What follows is the beginning of an editorial essay written in 2000 and posted to the No Parole Peltier Association website relating to the timing of the unprovoked attack and brutal murder by Leonard Peltier of Special Agents Jack R. Coler and Ronald A. Williams.
The details below are as valid today as they were on June 26, 1975:
Most people have heard the expression Timing is Everything. For the incident on June 26, 1975, timing WAS everything. Perhaps the most crucial and telling evidence of what happened that day at Pine Ridge comes from the words of Agent Williams himself. A number of employees in the FBI Resident Agency in Rapid City (RCRA) overheard the first radio transmissions of what the agents were facing that day. Although there has been much discussion and lengthy litigation about what exactly was said, considering that in moments of extreme stress perceptions and recollections may vary, nevertheless, one aspect of those radio transmissions is undisputed.
The book, In the Spirit of Crazy Horse reviews the timing of Agent Williams' radio calls to the RCRA and other agents but is presented for reasons other than defining the timing of those transmissions. Its purpose was to lay the groundwork for the supposed contradictions and confusion by the FBI over the (alleged and later determined to be fictitious) red pickup truck (Footnote #1). It does, however, clearly establish the initial sequence of events as Agents’ Coler and Williams followed a vehicle—which they believed contained fugitive Jimmy Eagle, onto the Jumping Bull property.
All those who overheard the transmissions are consistent over how rapidly the situation developed.
"...when a number of people monitoring the FBI channels heard an increasingly urgent series of transmissions." (ITSOCH p. 173-176)
As Waring (an FBI Agent) recalled Williams's words...There appears to be some Indians in the vehicle and they appear to have rifles. Then almost instantly, he said he had come under fire and immediately requested help from any units that were listening at the time. It was basically a continuous conversation by him on the radio. He continued by indicating that "they are on the ridge above us and firing on us." He was noticeably out of breath at that point and his voice had a little more excitement in it and he announced that, "I've been hit."
Agent Gary Adams responding from about fifteen miles away overheard Agent Williams, "There are several guys around this house...and it looks like they're going to take off. They're getting into that pickup. I hope you have a lot of gas (presumably radioed from Agent Williams to Agent Coler)." "It looks like those guys are going to shoot at us! Within two minutes, Adams heard gunfire on his radio. Then Williams yelled, "We have been hit."
FBI stenographer Linda Price in the RCRA overheard Agent Williams state, "We're following a red vehicle, you want to keep an eye out for it." There was a pause for approximately 30 seconds, when SA Williams transmitted, "I hope you have enough gas." The next transmission made by SA Williams were words to the effect, "We got a problem here." There was another pause for approximately 30 seconds, [then] "get up on the hill, we're being fired at."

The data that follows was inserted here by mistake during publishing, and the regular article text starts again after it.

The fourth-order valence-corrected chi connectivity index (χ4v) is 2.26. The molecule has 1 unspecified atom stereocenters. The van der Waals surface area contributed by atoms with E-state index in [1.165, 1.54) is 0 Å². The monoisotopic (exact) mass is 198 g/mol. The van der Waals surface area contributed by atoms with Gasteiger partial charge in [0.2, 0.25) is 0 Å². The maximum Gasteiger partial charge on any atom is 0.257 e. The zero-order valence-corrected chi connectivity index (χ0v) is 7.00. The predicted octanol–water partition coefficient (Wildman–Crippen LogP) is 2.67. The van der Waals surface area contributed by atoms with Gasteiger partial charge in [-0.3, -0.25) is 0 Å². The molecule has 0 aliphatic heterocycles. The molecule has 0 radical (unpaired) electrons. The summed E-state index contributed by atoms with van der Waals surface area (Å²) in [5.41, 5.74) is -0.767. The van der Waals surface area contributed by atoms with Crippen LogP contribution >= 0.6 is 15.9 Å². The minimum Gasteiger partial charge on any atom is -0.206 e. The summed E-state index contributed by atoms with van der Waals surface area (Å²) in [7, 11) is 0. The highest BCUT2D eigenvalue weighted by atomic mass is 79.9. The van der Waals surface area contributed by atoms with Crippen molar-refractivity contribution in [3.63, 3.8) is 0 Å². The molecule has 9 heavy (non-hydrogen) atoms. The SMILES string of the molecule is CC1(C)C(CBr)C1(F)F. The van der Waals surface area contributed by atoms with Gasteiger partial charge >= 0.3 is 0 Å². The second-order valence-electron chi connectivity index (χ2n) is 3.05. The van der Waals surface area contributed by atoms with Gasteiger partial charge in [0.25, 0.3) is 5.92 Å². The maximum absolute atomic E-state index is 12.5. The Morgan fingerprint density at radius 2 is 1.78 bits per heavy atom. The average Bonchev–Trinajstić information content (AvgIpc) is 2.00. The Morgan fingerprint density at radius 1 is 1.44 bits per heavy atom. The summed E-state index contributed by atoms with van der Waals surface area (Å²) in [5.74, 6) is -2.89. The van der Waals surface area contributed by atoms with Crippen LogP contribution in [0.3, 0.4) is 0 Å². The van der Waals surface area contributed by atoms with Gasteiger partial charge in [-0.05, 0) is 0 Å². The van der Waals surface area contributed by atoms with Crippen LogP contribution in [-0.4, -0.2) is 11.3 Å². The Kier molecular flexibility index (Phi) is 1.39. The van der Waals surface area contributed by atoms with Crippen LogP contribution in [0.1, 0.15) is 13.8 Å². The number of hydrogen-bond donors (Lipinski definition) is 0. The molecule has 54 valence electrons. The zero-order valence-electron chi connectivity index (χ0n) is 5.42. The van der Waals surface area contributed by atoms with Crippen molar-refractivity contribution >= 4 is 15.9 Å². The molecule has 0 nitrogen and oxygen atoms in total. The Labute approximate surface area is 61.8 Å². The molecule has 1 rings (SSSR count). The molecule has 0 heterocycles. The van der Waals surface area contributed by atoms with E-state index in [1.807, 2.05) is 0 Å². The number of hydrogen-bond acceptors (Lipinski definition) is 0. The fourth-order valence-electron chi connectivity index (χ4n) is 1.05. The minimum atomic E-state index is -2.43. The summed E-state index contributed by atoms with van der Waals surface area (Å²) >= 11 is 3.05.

Agent John McCarthy in the Rapid City office heard "something about chasing a red jeep," and FBI stenographer Ann M. Johnson heard Williams say, "There is something wrong here, we are being fired on," followed by the emergency exchange between Williams and Adams.
All of these transmissions were overheard within SEVERAL MINUTES before and after 12:00 noon and all reasonably within a TEN MINUTE period.
Given what the listeners overheard from Agent Williams and the responding agent (Adams), and presuming that their recollections may differ, one element is consistent, they all heard something during the same brief period of time.
The above transmissions establish, with reasonable certainty that within moments of driving onto the Jumping Bull property, they immediately recognized that they were in danger and began taking fire from the individuals in the vehicle they were following and from elsewhere in the compound. Within those minutes they had no time apparently to turn around and depart Jumping Bull, but attempted to defend themselves.
Clearly, based on the overheard conversations, the agents did not stop, exit their vehicles, and start shooting (as Peltier has repeatedly and fictitiously claimed). Their shooting was a result of trying to defend themselves from attack. They knew from the outset of driving onto the reservation that they were out-numbered and ill equipped for an armed confrontation with only their service revolvers with them inside the vehicles (more powerful weapons still in the trunk). They were miles away from any responding assistance and in an understandably hostile area with an AIM camp nearby. Suggestions by Peltier and his supporters that the agents entered Jumping Bull and started a shootout belies what actually happened...
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Please see the remainder of the editorial essay, “Timing is Everything” (and the companion essay that follows it, “The Smoking Gun”) available from the NPPA homepage or http://www.noparolepeltier.com/timing.html
“In the Spirit of Coler and Williams”
1) The lie of Mr. X and the red pickup truck: http://www.noparolepeltier.com/lie.html